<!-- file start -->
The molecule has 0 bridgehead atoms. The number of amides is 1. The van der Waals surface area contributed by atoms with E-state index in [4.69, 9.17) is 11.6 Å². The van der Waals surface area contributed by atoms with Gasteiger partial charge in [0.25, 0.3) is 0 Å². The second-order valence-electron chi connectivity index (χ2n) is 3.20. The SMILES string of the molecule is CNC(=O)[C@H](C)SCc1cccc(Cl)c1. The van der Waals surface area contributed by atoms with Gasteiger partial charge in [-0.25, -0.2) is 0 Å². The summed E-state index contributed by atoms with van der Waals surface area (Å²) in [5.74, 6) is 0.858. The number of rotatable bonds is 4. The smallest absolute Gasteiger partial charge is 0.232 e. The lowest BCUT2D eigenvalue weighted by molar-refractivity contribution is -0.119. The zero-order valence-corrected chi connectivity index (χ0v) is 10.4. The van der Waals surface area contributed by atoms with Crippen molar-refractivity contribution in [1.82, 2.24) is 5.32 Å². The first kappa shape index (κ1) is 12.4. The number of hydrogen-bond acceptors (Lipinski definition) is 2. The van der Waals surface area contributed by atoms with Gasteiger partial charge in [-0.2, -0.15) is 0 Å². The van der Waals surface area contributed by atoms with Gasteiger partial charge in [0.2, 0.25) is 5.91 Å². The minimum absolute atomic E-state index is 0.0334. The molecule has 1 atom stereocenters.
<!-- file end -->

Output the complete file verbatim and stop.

The molecule has 0 bridgehead atoms. The number of amides is 1. The van der Waals surface area contributed by atoms with E-state index in [4.69, 9.17) is 11.6 Å². The van der Waals surface area contributed by atoms with Gasteiger partial charge in [0.25, 0.3) is 0 Å². The second-order valence-electron chi connectivity index (χ2n) is 3.20. The SMILES string of the molecule is CNC(=O)[C@H](C)SCc1cccc(Cl)c1. The van der Waals surface area contributed by atoms with Gasteiger partial charge in [-0.25, -0.2) is 0 Å². The summed E-state index contributed by atoms with van der Waals surface area (Å²) in [5.74, 6) is 0.858. The number of rotatable bonds is 4. The smallest absolute Gasteiger partial charge is 0.232 e. The lowest BCUT2D eigenvalue weighted by molar-refractivity contribution is -0.119. The zero-order valence-corrected chi connectivity index (χ0v) is 10.4. The van der Waals surface area contributed by atoms with Crippen molar-refractivity contribution in [1.82, 2.24) is 5.32 Å². The first kappa shape index (κ1) is 12.4. The number of hydrogen-bond acceptors (Lipinski definition) is 2. The van der Waals surface area contributed by atoms with Gasteiger partial charge in [-0.2, -0.15) is 0 Å². The van der Waals surface area contributed by atoms with Gasteiger partial charge in [0.2, 0.25) is 5.91 Å². The minimum absolute atomic E-state index is 0.0334. The molecule has 1 atom stereocenters.